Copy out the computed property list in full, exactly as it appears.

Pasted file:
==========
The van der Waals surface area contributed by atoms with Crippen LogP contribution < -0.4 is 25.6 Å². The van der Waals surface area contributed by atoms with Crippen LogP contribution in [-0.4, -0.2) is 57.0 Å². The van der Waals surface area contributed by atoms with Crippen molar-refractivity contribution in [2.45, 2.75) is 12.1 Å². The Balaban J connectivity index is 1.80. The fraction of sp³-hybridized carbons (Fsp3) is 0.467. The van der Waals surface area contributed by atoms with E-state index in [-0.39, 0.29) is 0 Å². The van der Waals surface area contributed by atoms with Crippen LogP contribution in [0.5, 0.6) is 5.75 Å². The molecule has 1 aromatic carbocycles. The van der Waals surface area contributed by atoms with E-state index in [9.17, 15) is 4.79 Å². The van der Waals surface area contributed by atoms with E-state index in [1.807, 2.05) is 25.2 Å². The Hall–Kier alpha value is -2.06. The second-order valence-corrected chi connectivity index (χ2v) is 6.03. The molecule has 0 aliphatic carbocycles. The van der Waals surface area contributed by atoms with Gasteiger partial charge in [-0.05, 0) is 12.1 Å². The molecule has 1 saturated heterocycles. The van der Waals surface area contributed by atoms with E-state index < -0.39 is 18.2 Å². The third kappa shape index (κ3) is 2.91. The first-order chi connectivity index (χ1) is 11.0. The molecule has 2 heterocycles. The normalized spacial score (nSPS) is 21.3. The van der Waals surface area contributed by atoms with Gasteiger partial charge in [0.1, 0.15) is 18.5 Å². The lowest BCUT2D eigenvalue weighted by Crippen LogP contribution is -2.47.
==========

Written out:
The van der Waals surface area contributed by atoms with Crippen LogP contribution < -0.4 is 25.6 Å². The van der Waals surface area contributed by atoms with Crippen LogP contribution in [-0.4, -0.2) is 57.0 Å². The van der Waals surface area contributed by atoms with Crippen molar-refractivity contribution in [2.45, 2.75) is 12.1 Å². The Balaban J connectivity index is 1.80. The fraction of sp³-hybridized carbons (Fsp3) is 0.467. The van der Waals surface area contributed by atoms with E-state index in [-0.39, 0.29) is 0 Å². The van der Waals surface area contributed by atoms with Crippen LogP contribution in [0.5, 0.6) is 5.75 Å². The molecule has 1 aromatic carbocycles. The van der Waals surface area contributed by atoms with E-state index in [9.17, 15) is 4.79 Å². The van der Waals surface area contributed by atoms with E-state index in [1.807, 2.05) is 25.2 Å². The Hall–Kier alpha value is -2.06. The second-order valence-corrected chi connectivity index (χ2v) is 6.03. The molecule has 0 aliphatic carbocycles. The van der Waals surface area contributed by atoms with Gasteiger partial charge in [-0.05, 0) is 12.1 Å². The molecule has 1 saturated heterocycles. The van der Waals surface area contributed by atoms with E-state index < -0.39 is 18.2 Å². The third kappa shape index (κ3) is 2.91. The first-order chi connectivity index (χ1) is 11.0. The molecule has 2 heterocycles. The normalized spacial score (nSPS) is 21.3. The van der Waals surface area contributed by atoms with Gasteiger partial charge in [0.1, 0.15) is 18.5 Å². The lowest BCUT2D eigenvalue weighted by Crippen LogP contribution is -2.47.